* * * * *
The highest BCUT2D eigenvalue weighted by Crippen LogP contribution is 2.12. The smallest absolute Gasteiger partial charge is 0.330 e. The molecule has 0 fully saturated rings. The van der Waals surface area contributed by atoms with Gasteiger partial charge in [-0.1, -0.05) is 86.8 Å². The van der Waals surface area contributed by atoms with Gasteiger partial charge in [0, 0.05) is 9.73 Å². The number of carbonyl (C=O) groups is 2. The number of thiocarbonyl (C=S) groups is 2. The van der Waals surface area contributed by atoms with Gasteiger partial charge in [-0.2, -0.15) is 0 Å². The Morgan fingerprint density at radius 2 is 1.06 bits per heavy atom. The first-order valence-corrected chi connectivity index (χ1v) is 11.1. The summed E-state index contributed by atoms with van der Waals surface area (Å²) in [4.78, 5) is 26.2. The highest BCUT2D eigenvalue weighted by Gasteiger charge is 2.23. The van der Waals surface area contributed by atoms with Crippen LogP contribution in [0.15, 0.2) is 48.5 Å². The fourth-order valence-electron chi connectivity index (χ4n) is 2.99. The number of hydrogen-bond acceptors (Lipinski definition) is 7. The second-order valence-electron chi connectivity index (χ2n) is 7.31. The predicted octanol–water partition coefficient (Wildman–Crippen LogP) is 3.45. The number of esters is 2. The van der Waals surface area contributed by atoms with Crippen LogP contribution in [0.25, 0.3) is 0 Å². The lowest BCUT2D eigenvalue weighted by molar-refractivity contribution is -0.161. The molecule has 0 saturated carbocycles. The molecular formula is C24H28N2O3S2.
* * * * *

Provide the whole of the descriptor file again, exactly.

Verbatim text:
The highest BCUT2D eigenvalue weighted by Crippen LogP contribution is 2.12. The smallest absolute Gasteiger partial charge is 0.330 e. The molecule has 0 fully saturated rings. The van der Waals surface area contributed by atoms with Gasteiger partial charge in [-0.1, -0.05) is 86.8 Å². The van der Waals surface area contributed by atoms with Gasteiger partial charge in [0, 0.05) is 9.73 Å². The number of carbonyl (C=O) groups is 2. The number of thiocarbonyl (C=S) groups is 2. The van der Waals surface area contributed by atoms with Gasteiger partial charge in [-0.2, -0.15) is 0 Å². The Morgan fingerprint density at radius 2 is 1.06 bits per heavy atom. The first-order valence-corrected chi connectivity index (χ1v) is 11.1. The summed E-state index contributed by atoms with van der Waals surface area (Å²) in [4.78, 5) is 26.2. The highest BCUT2D eigenvalue weighted by Gasteiger charge is 2.23. The van der Waals surface area contributed by atoms with Crippen LogP contribution in [0.15, 0.2) is 48.5 Å². The fourth-order valence-electron chi connectivity index (χ4n) is 2.99. The number of hydrogen-bond acceptors (Lipinski definition) is 7. The second-order valence-electron chi connectivity index (χ2n) is 7.31. The predicted octanol–water partition coefficient (Wildman–Crippen LogP) is 3.45. The number of esters is 2. The van der Waals surface area contributed by atoms with Crippen LogP contribution in [0.25, 0.3) is 0 Å². The lowest BCUT2D eigenvalue weighted by molar-refractivity contribution is -0.161. The molecule has 0 saturated carbocycles. The molecular formula is C24H28N2O3S2.